The main issue here is that using this lumber for a project other than for framing is to be aware of the shrinkage/expansion of it as the relative humidity varies.  Wood will eventually reach an equlibrium with the relative humidity whether it starts green, air dried or kiln dried.  You mention that you want to laminate it to make a bench top.  If by this you mean to edge glue a number of pieces together, I'd recommend against it.  If you do you will have a top that varies quite a bit in width over the seasons and will have gaps when dry.

I have made quite a few bench tops using DF 2 x 6's for garages over the years.  Here's what I do.  I fasten the 2 x 6's perpendicular to a 2 x 4 on edge spaced about every 2 foot using deck screws.  Position the screws in about 1 inch from each edge, this will keep them from warping.  Then cover the whole thing with 3/4 inch AC plywood, fastening with yellow screws.

If this is going to be a bench top for other than a garage and you want it to look better you'll have to use a better wood.


Mistakes are but an opportunity for fresh design!
Dave45's picture

(post #75059, reply #7 of 14)

That sounds like framing lumber and I would be very reluctant to use it for your job.  I've seen KD (kiln dried) lumber at HD and any decent lumber yard should have it.

Jamie_Buxton's picture

(post #75059, reply #8 of 14)

In construction lumber, you can buy either green or kiln-dried.   Green is just that -- undried in any way.  Kiln-dried is typically dried to 19% water content.   This is just low enough that molds and bugs tend to not eat it, which is why the construction industry likes it.   However, in your house it will continue to dry down to the 8%-10% range.   As it dries to that level, it will shrink and warp.  It won't shrink and move quite as much as the green lumber, but it still will move.

In lumber intended for furniture or trim, the mill typically kiln-dries down to something near that 8%-10% which the lumber will achieve if it sits in your house for a long time.   That's the stuff you should be using if you'd like less movement.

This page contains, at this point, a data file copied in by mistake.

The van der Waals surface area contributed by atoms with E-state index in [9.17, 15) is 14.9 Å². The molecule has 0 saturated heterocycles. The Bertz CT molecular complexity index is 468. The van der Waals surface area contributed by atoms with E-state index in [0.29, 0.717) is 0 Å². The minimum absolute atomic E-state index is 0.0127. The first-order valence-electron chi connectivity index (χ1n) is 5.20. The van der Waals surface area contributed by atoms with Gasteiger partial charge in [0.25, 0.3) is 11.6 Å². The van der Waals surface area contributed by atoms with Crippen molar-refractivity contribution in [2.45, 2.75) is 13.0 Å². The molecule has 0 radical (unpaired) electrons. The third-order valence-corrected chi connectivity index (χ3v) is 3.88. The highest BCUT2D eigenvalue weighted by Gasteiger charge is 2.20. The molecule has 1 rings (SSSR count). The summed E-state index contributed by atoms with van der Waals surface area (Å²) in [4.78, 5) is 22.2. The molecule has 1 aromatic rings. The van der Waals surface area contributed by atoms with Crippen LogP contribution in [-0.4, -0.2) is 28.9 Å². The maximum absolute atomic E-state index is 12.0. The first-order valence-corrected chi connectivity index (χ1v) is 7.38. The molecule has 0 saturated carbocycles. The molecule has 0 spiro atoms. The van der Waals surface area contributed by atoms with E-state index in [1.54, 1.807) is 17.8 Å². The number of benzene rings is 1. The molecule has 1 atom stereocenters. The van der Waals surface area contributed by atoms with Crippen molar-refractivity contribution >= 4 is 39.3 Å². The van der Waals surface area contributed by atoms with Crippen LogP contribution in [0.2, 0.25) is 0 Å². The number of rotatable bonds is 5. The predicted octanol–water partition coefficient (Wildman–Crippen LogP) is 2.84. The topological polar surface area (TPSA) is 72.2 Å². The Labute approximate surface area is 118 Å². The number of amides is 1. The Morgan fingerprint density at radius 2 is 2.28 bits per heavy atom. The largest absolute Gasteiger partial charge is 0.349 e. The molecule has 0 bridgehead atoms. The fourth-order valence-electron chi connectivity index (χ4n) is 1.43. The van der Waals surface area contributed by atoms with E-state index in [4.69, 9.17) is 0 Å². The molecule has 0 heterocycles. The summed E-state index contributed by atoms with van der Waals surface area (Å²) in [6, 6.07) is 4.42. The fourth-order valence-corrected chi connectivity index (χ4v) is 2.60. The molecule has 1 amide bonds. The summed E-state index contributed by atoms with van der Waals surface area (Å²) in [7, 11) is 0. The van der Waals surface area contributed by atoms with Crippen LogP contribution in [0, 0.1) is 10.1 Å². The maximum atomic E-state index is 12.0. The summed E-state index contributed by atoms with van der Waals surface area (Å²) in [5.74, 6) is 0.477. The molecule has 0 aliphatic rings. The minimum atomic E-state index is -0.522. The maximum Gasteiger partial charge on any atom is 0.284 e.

71Atlas's picture

(post #75059, reply #9 of 14)

Thank you all for your helpful insight. I,ll be going to my local lumber yard for this project.


dhenderson's picture

(post #75059, reply #10 of 14)

Green?  What shade of green?  Today I bought three (3) cedar 4x4x8' posts-  The tab was $73.00-  And I saved a couple bucks by calling around-  That green is money green-  Honest to God, where money is the motive, there is no consciense-  Sorry I got off the Doug fir subject a little-  I guess my .02 would be, if you're gunna pay too much anyway, might as well get the good stuff-

HowardAcheson's picture

(post #75059, reply #11 of 14)

Don't use the "green" lumber.  It has only been dried to about 19% and will dry much more as it sets in an area of lower relative humidity.  It will shrink considerably and is likely to warp. 

Look for "2x" lumber that has a stamp indicating "KD".  If it has no number after it (ie: KD15), you can assume that it is dried to about 12%.  My local Home Depot sells only KD lumber.  The local building codes require it for any new construction.

Nothing wrong with fir.  It's a very strong wood and will hold together under pounding.  It's a soft wood so it must be covered with a harder surface if you don't want to see a lot of dings and bangs.

BarryO's picture

(post #75059, reply #12 of 14)

My local Home Depot sells only KD lumber.  The local building codes require it for any new construction.

Really?  Where are you located?

HowardAcheson's picture

(post #75059, reply #13 of 14)

Coastal North Carolina.  Most of the construction lumber is imported from Germany and Austria.

In Wilmington the major export is wood pulp and the major import is construction lumber.

Troys's picture

(post #75059, reply #14 of 14)

If your a glutton for punishment go to a salvage yard or talk to a contractor who remodels old homes. I used some old roof rafters for the wood for my bench top. They were old growth doug fir and a 2x4 weighed more than a new 2x6. Once I pulled the nails out and jointed and thicknesses the wood it maid a very nice top. The old growth fir is a lot harder than what you get at HD.
Good luck